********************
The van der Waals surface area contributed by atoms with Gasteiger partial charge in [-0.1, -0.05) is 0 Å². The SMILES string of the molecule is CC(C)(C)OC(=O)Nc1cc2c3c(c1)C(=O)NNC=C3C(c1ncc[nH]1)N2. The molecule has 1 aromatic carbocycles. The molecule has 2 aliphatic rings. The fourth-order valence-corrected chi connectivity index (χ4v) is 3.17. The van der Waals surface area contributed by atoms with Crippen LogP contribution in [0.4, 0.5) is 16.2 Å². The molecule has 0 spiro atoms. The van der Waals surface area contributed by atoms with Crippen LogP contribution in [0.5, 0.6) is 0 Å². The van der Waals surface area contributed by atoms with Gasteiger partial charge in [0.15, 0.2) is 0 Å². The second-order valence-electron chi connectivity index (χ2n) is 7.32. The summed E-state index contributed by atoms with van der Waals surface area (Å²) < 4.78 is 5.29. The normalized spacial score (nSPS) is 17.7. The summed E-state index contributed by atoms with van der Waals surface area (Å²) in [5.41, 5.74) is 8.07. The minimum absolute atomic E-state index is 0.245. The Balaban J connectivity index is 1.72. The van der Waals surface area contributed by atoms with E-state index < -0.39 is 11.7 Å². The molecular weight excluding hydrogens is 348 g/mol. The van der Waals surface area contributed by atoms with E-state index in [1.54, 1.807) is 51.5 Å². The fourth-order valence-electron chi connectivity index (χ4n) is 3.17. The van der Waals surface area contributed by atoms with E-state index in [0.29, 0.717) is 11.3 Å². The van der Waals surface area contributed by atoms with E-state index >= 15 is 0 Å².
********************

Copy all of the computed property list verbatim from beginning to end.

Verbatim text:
The van der Waals surface area contributed by atoms with Gasteiger partial charge in [-0.1, -0.05) is 0 Å². The SMILES string of the molecule is CC(C)(C)OC(=O)Nc1cc2c3c(c1)C(=O)NNC=C3C(c1ncc[nH]1)N2. The molecule has 1 aromatic carbocycles. The molecule has 2 aliphatic rings. The fourth-order valence-corrected chi connectivity index (χ4v) is 3.17. The van der Waals surface area contributed by atoms with Crippen LogP contribution in [0.4, 0.5) is 16.2 Å². The molecule has 0 spiro atoms. The van der Waals surface area contributed by atoms with Crippen LogP contribution in [0.5, 0.6) is 0 Å². The van der Waals surface area contributed by atoms with Gasteiger partial charge in [0.15, 0.2) is 0 Å². The second-order valence-electron chi connectivity index (χ2n) is 7.32. The summed E-state index contributed by atoms with van der Waals surface area (Å²) < 4.78 is 5.29. The normalized spacial score (nSPS) is 17.7. The summed E-state index contributed by atoms with van der Waals surface area (Å²) in [5.41, 5.74) is 8.07. The minimum absolute atomic E-state index is 0.245. The Balaban J connectivity index is 1.72. The van der Waals surface area contributed by atoms with E-state index < -0.39 is 11.7 Å². The molecular weight excluding hydrogens is 348 g/mol. The van der Waals surface area contributed by atoms with E-state index in [1.54, 1.807) is 51.5 Å². The fourth-order valence-electron chi connectivity index (χ4n) is 3.17. The van der Waals surface area contributed by atoms with E-state index in [0.29, 0.717) is 11.3 Å². The van der Waals surface area contributed by atoms with E-state index >= 15 is 0 Å².